The last holdout among the jurors is Sir John Menier (Herbert Marshall), a prominent actor who personally knows the defendant and feels partly responsible for her situation. This should disqualify him from the jury, but that’s hardly the least unlikely element in the story. After the other jurors browbeat him in a highly histrionic chorus that delights in its own artifice, he decides to investigate the crime privately and doesn’t have much trouble figuring it out, as all the clues pretty much fall into his lap.

Along the way are other scenes where Hitchcock plays with the camera handled by Jack E. Cox (billed as J.J. Cox), who also shot Blackmail. For example, they shoot the lengthy dialogue between the landlady (Marie Wright) and a gossip (Phyllis Konstam, the gossip in the silent Blackmail) as an unbroken series of pans left and right between the two rooms in which they circulate.

One unintended stylistic distraction is seen in several fade-outs in the middle of scenes, as evidently the result of deterioration. More problems are created by Hitchcock’s experiments with the limited sound technology, as when he wanted both a background score and a voice-over by Marshall. The only way to record this was to have a live orchestra on set while playing a pre-recording of Marshall’s speech as he gazes into a mirror, and the overpowering results are hard to follow if fascinatingly self-conscious.


Norah Baring as Diana Baring in Murder! (IMDB)

Incredibly, during the shot of Hitchcock’s cameo, a piece of lighting equipment seems parked on the sidewalk in plain view. Since this is just before the characters visit a theatre, perhaps Hitchcock recognized this detail’s play-within-the-play signal of artifice and decided to keep the mistake. Or could he have placed it there purposely? I believe that much of the obvious artifice in his later films that sometimes gets criticized — rear projections and the like — are deliberate invocations of the phony that function partly as Brechtian “alienation” and partly as thematic gestures, but some people resist believing anything so intellectual can be found in what the director called “slices of cake”.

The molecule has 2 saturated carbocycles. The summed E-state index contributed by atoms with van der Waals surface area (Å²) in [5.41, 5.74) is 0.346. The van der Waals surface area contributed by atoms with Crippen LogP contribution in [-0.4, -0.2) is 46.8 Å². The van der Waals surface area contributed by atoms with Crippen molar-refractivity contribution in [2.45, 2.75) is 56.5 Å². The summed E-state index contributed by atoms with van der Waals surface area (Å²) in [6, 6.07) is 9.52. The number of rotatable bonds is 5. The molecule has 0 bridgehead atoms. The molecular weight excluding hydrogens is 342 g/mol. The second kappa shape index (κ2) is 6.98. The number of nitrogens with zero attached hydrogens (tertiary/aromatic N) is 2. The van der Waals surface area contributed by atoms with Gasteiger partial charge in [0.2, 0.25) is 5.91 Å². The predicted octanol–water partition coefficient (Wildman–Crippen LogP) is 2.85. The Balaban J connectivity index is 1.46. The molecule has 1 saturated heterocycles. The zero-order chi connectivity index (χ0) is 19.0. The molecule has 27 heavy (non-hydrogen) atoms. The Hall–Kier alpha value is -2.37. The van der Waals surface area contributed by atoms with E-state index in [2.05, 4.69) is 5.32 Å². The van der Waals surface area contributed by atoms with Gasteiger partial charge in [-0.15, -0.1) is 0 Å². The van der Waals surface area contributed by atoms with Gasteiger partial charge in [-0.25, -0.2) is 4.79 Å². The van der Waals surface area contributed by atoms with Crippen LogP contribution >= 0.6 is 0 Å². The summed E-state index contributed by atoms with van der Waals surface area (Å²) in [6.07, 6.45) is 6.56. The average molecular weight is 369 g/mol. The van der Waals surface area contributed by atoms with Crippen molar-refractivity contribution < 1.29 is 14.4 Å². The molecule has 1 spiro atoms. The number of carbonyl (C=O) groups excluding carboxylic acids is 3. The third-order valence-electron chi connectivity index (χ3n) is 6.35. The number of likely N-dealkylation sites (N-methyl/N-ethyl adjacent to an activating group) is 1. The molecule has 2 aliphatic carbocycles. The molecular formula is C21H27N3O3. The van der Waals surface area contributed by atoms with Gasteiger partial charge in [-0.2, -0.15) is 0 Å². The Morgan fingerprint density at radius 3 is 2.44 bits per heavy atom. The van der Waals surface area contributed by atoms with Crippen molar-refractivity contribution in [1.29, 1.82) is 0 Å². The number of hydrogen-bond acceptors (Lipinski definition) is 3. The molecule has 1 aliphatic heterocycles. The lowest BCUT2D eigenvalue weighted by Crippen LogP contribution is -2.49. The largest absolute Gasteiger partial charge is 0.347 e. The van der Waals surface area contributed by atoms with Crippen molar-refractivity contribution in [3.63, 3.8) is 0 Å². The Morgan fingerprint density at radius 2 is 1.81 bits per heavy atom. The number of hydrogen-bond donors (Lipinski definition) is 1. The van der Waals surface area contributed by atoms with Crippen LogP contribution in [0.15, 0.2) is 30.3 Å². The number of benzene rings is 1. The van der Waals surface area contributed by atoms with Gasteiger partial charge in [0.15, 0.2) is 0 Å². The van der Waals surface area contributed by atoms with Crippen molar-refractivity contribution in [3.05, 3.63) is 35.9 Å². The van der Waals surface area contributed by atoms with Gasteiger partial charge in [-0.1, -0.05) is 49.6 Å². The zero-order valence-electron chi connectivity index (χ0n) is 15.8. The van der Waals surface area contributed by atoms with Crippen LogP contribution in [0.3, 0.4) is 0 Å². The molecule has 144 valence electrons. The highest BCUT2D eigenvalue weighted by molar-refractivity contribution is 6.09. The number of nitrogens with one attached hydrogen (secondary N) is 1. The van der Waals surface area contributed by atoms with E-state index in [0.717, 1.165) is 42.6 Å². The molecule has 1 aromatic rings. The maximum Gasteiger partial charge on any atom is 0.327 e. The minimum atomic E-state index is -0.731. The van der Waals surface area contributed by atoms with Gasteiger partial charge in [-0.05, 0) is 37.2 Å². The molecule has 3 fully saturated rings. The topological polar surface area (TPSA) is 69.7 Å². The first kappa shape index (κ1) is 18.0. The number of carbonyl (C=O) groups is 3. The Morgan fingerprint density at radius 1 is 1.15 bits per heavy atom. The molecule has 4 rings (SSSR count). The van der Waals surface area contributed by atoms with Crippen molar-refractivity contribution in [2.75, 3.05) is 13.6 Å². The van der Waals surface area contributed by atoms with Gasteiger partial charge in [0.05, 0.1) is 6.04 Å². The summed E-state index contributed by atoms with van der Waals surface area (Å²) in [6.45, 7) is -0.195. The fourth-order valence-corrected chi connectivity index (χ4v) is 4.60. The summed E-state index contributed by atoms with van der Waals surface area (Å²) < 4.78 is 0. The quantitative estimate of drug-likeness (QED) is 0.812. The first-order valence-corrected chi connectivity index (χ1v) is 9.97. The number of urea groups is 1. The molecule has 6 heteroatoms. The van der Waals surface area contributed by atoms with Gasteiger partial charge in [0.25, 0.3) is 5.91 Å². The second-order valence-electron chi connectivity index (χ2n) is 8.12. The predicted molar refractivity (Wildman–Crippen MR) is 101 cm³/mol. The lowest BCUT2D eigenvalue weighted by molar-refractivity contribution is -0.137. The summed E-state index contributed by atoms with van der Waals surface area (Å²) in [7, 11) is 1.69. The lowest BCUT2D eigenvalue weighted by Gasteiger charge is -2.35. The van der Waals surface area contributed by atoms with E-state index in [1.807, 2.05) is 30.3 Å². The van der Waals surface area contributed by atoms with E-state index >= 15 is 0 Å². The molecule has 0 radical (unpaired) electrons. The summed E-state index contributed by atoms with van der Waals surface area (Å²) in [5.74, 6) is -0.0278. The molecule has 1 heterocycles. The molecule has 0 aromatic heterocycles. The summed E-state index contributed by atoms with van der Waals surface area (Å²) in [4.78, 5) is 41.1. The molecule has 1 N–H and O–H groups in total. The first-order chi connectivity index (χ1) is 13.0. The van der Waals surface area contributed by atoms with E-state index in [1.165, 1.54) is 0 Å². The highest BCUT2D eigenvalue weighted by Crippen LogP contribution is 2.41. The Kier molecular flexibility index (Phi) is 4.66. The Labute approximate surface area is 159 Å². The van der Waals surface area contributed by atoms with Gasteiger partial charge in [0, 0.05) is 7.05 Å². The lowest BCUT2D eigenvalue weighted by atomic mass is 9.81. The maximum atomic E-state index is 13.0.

The play-within-a-play motif is another deliberate plot point, with Sir John actually citing the influence of this theme in Hamlet before he constructs his own phony play to catch the killer’s conscience. This is when a certain barely-glimpsed character suddenly takes over the picture.

Supporting players include Edward Chapman, Miles Mander, Esme Percy, Donald Calthrop (the blackmailer in Blackmail), Hannah Jones (the landlady in Blackmail), Marie Wright, Una O’Connor, S. J. Warmington, R.E. Jeffrey, and in the unusual appearance of a woman defense barrister, Amy Brandon-Thomas. She was something of a British theatrical institution and was associated, among other plays, with her own father’s warhorse Charley’s Aunt, a play about cross-dressing.

Cross-dressing, as we’ve mentioned, is very important, even though it remains paradoxically incidental, almost trivial. We become so aware of this effemonite element and masquerade that, as Pinkerton argues (quoting a couple of other critics, including Raymond Durgnat), it comes to seem the secret theme signified by all the “half-caste” talk.

The source is a mystery novel by Clemence Dane and Helen Simpson, Enter Sir John, as adapted by Hitchcock and Walter C. Mycroft from a scenario by Alma Reville (Mrs. Hitchcock). Simpson, an Australian novelist, would contribute dialogue to Hitchcock’s Sabotage (1936) and wrote the novel Under Capricorn (1937), which he filmed in 1949. According to Wikipedia’s entry on Enter Sir John, the novel doesn’t place him on the jury, so that fancy was the cinema’s idea, as was the circus ending; we’re glad to hear it.

This Blu-ray contains a marvelous surprise, and we don’t mean the bonus inclusion of a slightly expanded alternate US ending that throws in a couple of extra scenes. In this early talkie era, it was common to shoot foreign-language versions simultaneously with different actors and crew. Hitchcock himself directed the German version, called Mary and running a trim 82 minutes vs. the nearly 105 minutes of the English version. In essence, it’s a “lost” Hitchcock film bursting full-blown from the oubliette of film history, without so much of the visual and thematic rhetoric (no half-caste secret here) and centering on a performance by Alfred Abel.